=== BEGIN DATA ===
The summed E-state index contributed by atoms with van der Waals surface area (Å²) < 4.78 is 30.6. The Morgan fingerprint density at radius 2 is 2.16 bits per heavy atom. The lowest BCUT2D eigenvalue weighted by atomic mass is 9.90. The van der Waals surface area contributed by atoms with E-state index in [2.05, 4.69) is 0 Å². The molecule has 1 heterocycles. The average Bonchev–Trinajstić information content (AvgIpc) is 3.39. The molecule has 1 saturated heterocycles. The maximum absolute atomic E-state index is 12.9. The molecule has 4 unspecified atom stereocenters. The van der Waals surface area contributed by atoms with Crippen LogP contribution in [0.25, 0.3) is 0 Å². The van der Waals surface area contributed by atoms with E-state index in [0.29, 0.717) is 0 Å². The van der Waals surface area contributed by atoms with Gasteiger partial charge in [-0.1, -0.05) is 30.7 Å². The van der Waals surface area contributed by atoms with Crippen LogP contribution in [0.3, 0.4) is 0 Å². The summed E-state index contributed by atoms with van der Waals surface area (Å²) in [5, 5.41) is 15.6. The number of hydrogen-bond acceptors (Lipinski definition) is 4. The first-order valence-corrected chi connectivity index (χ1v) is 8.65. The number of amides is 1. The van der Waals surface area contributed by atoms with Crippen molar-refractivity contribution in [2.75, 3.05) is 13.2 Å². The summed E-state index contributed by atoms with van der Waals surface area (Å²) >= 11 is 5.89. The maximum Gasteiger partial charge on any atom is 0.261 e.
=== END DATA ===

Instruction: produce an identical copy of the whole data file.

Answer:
The summed E-state index contributed by atoms with van der Waals surface area (Å²) < 4.78 is 30.6. The Morgan fingerprint density at radius 2 is 2.16 bits per heavy atom. The lowest BCUT2D eigenvalue weighted by atomic mass is 9.90. The van der Waals surface area contributed by atoms with E-state index in [2.05, 4.69) is 0 Å². The molecule has 1 heterocycles. The average Bonchev–Trinajstić information content (AvgIpc) is 3.39. The molecule has 1 saturated heterocycles. The maximum absolute atomic E-state index is 12.9. The molecule has 4 unspecified atom stereocenters. The van der Waals surface area contributed by atoms with Crippen LogP contribution in [0.25, 0.3) is 0 Å². The van der Waals surface area contributed by atoms with E-state index in [0.29, 0.717) is 0 Å². The van der Waals surface area contributed by atoms with Gasteiger partial charge in [-0.1, -0.05) is 30.7 Å². The van der Waals surface area contributed by atoms with Crippen LogP contribution in [0.3, 0.4) is 0 Å². The summed E-state index contributed by atoms with van der Waals surface area (Å²) in [5, 5.41) is 15.6. The number of hydrogen-bond acceptors (Lipinski definition) is 4. The first-order valence-corrected chi connectivity index (χ1v) is 8.65. The number of amides is 1. The van der Waals surface area contributed by atoms with Crippen molar-refractivity contribution in [2.75, 3.05) is 13.2 Å². The summed E-state index contributed by atoms with van der Waals surface area (Å²) >= 11 is 5.89. The maximum Gasteiger partial charge on any atom is 0.261 e.